I blagged (here) a while back about a potential transformation in the way we think about eportfolios. The key idea is that the actual portfolios elements reside somewhere (anywhere) on the web. We're long past the point where a single program needs to host and present the portfolio. The multitude of ways to freely create content on the web far exceeds any one portfolio program's capabilities. It's true that these works potentially wouldn't be as tightly linked to a learning management system, with handy rubrics and such already linked up. But the trade-off is potentially worth it.
One essential element is the need to be able to comment on work. Students may peer-review each other's work, and certainly the teacher would like to be able to do the same. I was brainstorming this problem this week because, as it turns out, I have to figure out how to create eportfolios for the fall semester. Our old software is going poof.
By serendipity, I saw a blog at blogged.com called Academic Productivity. Lo and behold, there was an article about a "web highligher and sticky notes" application--exactly the sort of thing I'd been brainstorming about. The service is seen as a competitor for delicious.com, which I use religiously to maintain my bookmarks. It's called diigo.com, and it allows you to bookmark a page, add tags, organize into folders, mark as read or unread, and--best of all--highlight portions of text within a web page and add comments. These can be public, private, or restricted to within a particular group. The image below, snipped from a New York Times article, illustrates such a comment. If you browse to that page with your Diigo account activated, you should be able to see the note I left, since I made it public. (Note: the "Readers' Comments" box on the left has nothing to do with Diigo--it's the usual bloggish comments allowed in NYT.)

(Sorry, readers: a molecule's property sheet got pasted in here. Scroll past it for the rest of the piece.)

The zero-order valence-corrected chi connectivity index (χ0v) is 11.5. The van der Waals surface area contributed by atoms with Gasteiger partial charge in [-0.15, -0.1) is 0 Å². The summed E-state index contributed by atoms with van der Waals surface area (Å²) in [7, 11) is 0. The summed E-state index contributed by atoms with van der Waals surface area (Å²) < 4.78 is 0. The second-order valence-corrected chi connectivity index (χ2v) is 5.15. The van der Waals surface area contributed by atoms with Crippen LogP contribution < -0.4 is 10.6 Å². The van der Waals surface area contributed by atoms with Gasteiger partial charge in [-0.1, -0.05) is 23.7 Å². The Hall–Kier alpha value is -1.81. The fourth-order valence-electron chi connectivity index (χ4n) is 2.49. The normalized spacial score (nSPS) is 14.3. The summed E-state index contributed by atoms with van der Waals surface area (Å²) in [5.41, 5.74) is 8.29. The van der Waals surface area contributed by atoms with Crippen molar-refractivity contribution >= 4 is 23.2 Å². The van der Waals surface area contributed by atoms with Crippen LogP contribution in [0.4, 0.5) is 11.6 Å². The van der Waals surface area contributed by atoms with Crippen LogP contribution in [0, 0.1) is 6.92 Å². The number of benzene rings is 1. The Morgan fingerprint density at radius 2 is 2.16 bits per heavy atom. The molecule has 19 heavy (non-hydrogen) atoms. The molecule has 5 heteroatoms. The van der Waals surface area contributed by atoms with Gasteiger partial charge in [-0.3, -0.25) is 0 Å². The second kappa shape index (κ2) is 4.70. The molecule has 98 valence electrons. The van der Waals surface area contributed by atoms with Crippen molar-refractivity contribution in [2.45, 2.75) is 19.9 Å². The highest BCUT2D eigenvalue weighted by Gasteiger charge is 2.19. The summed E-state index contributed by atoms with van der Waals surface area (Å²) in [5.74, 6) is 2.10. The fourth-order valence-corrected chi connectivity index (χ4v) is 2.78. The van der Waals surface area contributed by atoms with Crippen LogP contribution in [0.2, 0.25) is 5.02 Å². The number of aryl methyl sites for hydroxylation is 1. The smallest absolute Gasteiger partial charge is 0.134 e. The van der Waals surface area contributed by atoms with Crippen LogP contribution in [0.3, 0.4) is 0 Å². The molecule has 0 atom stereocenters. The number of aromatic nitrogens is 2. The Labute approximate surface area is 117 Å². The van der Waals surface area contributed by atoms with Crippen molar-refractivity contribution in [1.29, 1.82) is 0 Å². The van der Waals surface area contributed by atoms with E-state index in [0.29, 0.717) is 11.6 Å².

Best of all, the creators of the service have a special provision for educators, so that you can easily organize classes into groups. I haven't tried this out yet, but it sounds absolutely perfect.
Diigo comes with a Firefox plug-in that makes it easy to do your markups. The menu bar is shown below.
An "open" portfolio of the type I've described could have a home base in a public blog, which is a nice way to host content, with built-in commenting and RSS feeds. Plus, many kinds of media can be directly embedded, like graphics, sound, video, and anything that runs on Flash or Silverlight.
Clearly, even with markups, the loss of a built-in gradebook may be too much to suffer for some instructors. Perhaps Gary Brown's harvesting gradebook will come to the rescue there. In the meantime, I think it's worth trying out the markups as a pedagogical tool.